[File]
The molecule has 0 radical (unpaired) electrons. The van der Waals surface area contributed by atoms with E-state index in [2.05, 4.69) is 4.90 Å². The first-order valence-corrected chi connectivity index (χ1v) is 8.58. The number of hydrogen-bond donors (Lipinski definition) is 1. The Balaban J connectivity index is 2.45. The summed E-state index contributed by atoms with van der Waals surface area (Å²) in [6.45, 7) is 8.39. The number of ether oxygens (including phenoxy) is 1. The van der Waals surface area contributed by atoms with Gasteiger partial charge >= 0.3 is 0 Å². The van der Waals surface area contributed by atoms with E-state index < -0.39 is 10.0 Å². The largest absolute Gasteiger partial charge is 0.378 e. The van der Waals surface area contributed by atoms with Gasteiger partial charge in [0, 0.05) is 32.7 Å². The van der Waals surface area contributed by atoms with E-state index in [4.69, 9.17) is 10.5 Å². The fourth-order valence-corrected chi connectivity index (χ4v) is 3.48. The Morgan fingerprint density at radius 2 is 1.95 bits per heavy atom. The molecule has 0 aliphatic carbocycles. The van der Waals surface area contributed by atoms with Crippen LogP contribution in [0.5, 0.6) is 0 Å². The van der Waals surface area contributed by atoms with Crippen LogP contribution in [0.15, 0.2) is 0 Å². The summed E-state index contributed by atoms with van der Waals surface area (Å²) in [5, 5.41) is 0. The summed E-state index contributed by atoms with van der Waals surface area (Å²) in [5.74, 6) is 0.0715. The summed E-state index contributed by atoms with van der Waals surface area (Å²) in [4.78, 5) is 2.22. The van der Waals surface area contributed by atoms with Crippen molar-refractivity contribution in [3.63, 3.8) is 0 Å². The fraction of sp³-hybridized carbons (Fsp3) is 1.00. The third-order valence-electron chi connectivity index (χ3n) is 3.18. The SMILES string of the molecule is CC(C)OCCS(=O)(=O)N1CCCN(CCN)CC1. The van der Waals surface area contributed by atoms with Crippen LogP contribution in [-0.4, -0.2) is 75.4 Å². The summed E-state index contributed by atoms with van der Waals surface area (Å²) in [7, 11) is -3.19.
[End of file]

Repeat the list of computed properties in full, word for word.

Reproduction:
The molecule has 0 radical (unpaired) electrons. The van der Waals surface area contributed by atoms with E-state index in [2.05, 4.69) is 4.90 Å². The first-order valence-corrected chi connectivity index (χ1v) is 8.58. The number of hydrogen-bond donors (Lipinski definition) is 1. The Balaban J connectivity index is 2.45. The summed E-state index contributed by atoms with van der Waals surface area (Å²) in [6.45, 7) is 8.39. The number of ether oxygens (including phenoxy) is 1. The van der Waals surface area contributed by atoms with Gasteiger partial charge >= 0.3 is 0 Å². The van der Waals surface area contributed by atoms with E-state index < -0.39 is 10.0 Å². The largest absolute Gasteiger partial charge is 0.378 e. The van der Waals surface area contributed by atoms with Gasteiger partial charge in [0, 0.05) is 32.7 Å². The van der Waals surface area contributed by atoms with E-state index in [4.69, 9.17) is 10.5 Å². The fourth-order valence-corrected chi connectivity index (χ4v) is 3.48. The Morgan fingerprint density at radius 2 is 1.95 bits per heavy atom. The molecule has 0 aliphatic carbocycles. The van der Waals surface area contributed by atoms with Crippen LogP contribution in [0.5, 0.6) is 0 Å². The van der Waals surface area contributed by atoms with Crippen LogP contribution in [0.15, 0.2) is 0 Å². The summed E-state index contributed by atoms with van der Waals surface area (Å²) in [5, 5.41) is 0. The summed E-state index contributed by atoms with van der Waals surface area (Å²) in [5.74, 6) is 0.0715. The summed E-state index contributed by atoms with van der Waals surface area (Å²) in [4.78, 5) is 2.22. The van der Waals surface area contributed by atoms with Crippen molar-refractivity contribution in [3.63, 3.8) is 0 Å². The fraction of sp³-hybridized carbons (Fsp3) is 1.00. The third-order valence-electron chi connectivity index (χ3n) is 3.18. The SMILES string of the molecule is CC(C)OCCS(=O)(=O)N1CCCN(CCN)CC1. The van der Waals surface area contributed by atoms with Crippen LogP contribution in [-0.4, -0.2) is 75.4 Å². The summed E-state index contributed by atoms with van der Waals surface area (Å²) in [7, 11) is -3.19.